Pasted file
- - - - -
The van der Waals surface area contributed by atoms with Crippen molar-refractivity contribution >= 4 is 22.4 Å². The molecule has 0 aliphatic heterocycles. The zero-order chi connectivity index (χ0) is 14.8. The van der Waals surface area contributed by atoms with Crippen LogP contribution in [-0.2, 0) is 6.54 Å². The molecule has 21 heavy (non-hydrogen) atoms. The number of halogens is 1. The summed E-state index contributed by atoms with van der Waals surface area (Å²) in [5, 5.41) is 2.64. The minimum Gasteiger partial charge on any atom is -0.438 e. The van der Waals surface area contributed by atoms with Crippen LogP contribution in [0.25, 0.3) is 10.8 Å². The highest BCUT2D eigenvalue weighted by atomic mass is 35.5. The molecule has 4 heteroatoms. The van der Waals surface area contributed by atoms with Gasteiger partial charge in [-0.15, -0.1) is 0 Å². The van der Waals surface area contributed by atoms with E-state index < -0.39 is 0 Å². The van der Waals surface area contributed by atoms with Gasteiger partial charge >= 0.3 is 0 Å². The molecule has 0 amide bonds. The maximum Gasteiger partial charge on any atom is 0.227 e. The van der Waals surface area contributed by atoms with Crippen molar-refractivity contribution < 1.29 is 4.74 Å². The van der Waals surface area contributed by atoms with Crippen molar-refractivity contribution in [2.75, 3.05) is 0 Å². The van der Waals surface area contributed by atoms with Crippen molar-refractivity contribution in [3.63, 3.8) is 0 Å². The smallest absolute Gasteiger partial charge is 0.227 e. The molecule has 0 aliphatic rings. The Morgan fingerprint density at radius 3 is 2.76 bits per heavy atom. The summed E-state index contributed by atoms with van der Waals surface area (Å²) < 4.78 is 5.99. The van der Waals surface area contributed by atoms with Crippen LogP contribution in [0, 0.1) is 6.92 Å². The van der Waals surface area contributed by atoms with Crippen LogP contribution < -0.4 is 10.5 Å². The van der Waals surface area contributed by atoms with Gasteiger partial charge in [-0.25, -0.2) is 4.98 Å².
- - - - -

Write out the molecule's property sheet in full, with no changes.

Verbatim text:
The van der Waals surface area contributed by atoms with Crippen molar-refractivity contribution >= 4 is 22.4 Å². The molecule has 0 aliphatic heterocycles. The zero-order chi connectivity index (χ0) is 14.8. The van der Waals surface area contributed by atoms with Crippen LogP contribution in [-0.2, 0) is 6.54 Å². The molecule has 21 heavy (non-hydrogen) atoms. The number of halogens is 1. The summed E-state index contributed by atoms with van der Waals surface area (Å²) in [5, 5.41) is 2.64. The minimum Gasteiger partial charge on any atom is -0.438 e. The van der Waals surface area contributed by atoms with Crippen LogP contribution in [0.25, 0.3) is 10.8 Å². The highest BCUT2D eigenvalue weighted by atomic mass is 35.5. The molecule has 4 heteroatoms. The van der Waals surface area contributed by atoms with Gasteiger partial charge in [-0.15, -0.1) is 0 Å². The van der Waals surface area contributed by atoms with E-state index < -0.39 is 0 Å². The van der Waals surface area contributed by atoms with Gasteiger partial charge >= 0.3 is 0 Å². The molecule has 0 amide bonds. The maximum Gasteiger partial charge on any atom is 0.227 e. The van der Waals surface area contributed by atoms with Crippen molar-refractivity contribution < 1.29 is 4.74 Å². The van der Waals surface area contributed by atoms with Crippen molar-refractivity contribution in [2.75, 3.05) is 0 Å². The van der Waals surface area contributed by atoms with Crippen molar-refractivity contribution in [3.63, 3.8) is 0 Å². The smallest absolute Gasteiger partial charge is 0.227 e. The molecule has 0 aliphatic rings. The Morgan fingerprint density at radius 3 is 2.76 bits per heavy atom. The summed E-state index contributed by atoms with van der Waals surface area (Å²) < 4.78 is 5.99. The van der Waals surface area contributed by atoms with Crippen LogP contribution in [0, 0.1) is 6.92 Å². The van der Waals surface area contributed by atoms with Crippen LogP contribution < -0.4 is 10.5 Å². The van der Waals surface area contributed by atoms with Gasteiger partial charge in [-0.25, -0.2) is 4.98 Å².